Public figures are often subject to approaches from the unwelcome.
German Olympic high jumper, Ariane Friedrich, seems no different. However, her approach toward a man who allegedly e-mailed her pictures of his genitalia is certainly somewhat novel.
For she took to her Facebook page and posted his name, details of his hometown, and excerpts from his missives.
MSNBC reports that she accompanied the post with the message: "It's time to act, it's time to defend myself. And that's what I'm doing. No more and no less."
Friedrich knows a little about defending herself. She's a police officer. Some might wonder, though -- even if she may have acted heroically -- whether her actions might also have unintended consequences.
What if the alleged e-mailer gave a name that wasn't his, for example? Friedrich reportedly filed a police complaint against the man, but no more details are available as to whether he has been spoken to or apprehended.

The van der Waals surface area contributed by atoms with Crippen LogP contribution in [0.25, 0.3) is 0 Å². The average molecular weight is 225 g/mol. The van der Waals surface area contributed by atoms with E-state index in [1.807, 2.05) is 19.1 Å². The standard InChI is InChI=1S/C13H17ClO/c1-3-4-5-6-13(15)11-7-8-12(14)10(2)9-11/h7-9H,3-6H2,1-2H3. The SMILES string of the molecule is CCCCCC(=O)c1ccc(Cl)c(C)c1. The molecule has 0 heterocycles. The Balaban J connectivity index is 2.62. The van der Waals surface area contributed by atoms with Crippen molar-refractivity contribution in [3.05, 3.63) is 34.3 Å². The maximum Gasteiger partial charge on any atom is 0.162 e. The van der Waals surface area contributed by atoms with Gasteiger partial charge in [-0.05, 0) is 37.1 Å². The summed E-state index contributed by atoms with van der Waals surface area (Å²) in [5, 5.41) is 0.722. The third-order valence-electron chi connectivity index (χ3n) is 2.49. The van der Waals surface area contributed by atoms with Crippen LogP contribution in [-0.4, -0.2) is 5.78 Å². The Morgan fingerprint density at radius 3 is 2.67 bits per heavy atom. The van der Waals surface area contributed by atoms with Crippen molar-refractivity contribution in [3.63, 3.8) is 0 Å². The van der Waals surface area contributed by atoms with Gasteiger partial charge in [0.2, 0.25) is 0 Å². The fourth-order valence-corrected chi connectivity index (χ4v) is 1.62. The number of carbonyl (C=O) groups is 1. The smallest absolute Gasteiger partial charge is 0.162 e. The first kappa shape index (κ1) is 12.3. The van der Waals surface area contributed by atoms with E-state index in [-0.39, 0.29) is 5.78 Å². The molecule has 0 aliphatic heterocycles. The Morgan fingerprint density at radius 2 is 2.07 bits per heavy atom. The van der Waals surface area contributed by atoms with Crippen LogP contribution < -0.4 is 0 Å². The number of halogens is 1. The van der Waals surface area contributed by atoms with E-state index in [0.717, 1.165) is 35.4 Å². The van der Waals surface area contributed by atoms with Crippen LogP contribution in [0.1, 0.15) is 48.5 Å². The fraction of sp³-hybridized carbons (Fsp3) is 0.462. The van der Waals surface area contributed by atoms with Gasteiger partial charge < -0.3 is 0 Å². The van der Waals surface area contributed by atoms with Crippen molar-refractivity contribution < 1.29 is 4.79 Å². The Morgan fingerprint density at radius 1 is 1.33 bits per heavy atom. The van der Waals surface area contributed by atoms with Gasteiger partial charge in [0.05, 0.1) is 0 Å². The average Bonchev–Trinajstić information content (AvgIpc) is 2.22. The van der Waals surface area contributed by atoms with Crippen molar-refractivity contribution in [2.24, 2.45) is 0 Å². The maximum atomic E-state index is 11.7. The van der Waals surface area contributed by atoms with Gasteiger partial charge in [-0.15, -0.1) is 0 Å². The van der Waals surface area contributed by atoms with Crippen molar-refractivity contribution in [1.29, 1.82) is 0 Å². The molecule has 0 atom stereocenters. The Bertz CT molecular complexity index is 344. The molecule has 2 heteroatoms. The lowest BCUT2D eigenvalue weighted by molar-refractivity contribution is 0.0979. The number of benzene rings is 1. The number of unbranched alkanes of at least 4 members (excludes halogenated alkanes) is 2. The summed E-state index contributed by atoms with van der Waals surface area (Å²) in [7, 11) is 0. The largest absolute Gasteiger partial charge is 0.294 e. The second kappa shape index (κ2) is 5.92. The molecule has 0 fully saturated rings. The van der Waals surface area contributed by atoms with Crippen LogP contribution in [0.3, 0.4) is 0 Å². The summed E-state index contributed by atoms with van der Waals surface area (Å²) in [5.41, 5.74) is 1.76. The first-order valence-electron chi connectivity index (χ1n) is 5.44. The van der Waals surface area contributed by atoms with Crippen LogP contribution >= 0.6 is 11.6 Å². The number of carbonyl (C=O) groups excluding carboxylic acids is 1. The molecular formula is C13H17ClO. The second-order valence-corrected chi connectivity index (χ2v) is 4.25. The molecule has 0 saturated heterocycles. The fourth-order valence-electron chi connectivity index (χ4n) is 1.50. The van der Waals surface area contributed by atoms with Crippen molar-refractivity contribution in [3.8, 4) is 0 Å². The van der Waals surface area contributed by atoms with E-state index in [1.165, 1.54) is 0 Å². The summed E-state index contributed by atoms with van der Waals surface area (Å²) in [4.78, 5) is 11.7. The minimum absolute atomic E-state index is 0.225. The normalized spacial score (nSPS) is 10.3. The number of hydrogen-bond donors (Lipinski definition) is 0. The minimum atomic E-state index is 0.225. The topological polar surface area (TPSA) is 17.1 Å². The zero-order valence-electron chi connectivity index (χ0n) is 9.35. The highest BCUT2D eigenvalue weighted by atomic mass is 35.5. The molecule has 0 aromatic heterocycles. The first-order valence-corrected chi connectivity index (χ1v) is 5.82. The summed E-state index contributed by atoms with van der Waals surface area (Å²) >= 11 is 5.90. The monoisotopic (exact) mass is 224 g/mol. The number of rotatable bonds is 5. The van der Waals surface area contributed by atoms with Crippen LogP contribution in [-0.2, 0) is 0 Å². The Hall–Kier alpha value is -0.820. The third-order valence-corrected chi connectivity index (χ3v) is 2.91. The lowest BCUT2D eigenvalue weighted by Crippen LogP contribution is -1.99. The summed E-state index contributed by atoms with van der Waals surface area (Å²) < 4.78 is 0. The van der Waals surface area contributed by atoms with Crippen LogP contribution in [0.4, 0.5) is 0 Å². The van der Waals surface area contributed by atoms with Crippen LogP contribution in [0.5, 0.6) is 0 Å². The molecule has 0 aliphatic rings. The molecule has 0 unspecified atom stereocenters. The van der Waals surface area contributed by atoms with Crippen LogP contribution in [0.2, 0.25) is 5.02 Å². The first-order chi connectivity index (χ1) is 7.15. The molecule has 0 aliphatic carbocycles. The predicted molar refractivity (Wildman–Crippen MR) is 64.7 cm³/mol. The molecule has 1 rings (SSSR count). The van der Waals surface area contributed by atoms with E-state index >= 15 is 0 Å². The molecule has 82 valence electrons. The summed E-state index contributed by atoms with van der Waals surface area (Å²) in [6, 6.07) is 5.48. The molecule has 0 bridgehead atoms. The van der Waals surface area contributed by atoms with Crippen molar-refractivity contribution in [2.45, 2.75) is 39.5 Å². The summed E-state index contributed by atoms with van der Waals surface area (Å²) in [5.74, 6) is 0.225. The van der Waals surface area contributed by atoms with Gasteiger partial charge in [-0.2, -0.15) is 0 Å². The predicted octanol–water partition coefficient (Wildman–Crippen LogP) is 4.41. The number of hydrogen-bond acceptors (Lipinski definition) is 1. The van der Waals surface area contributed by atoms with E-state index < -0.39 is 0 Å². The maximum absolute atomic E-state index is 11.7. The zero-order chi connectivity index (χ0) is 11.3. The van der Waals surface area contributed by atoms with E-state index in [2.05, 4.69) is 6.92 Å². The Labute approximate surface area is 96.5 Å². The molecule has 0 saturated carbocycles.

The Daily Mail reported that she also posted that she doesn't believe that just because she's famous she should allow herself to be the passive object of people who "attack, insult, or sexually harass."
Agence France-Presse reported that she added: "I've been offended in the past, sexually harassed and I've had a stalker before."
Because of its sheer ubiquity, Facebook has now become the venue for seemingly every action and every reaction. Only last week, an Australian man was sentenced to six months for posting nude pictures of his ex-girlfriend on his Facebook page.
Clearly Friedrich must have felt confident enough of her information to blast it over the public airwaves offered by Facebook. One wonders, though, whether her actions will deter any other would-be cyber-stalkers or merely encourage them.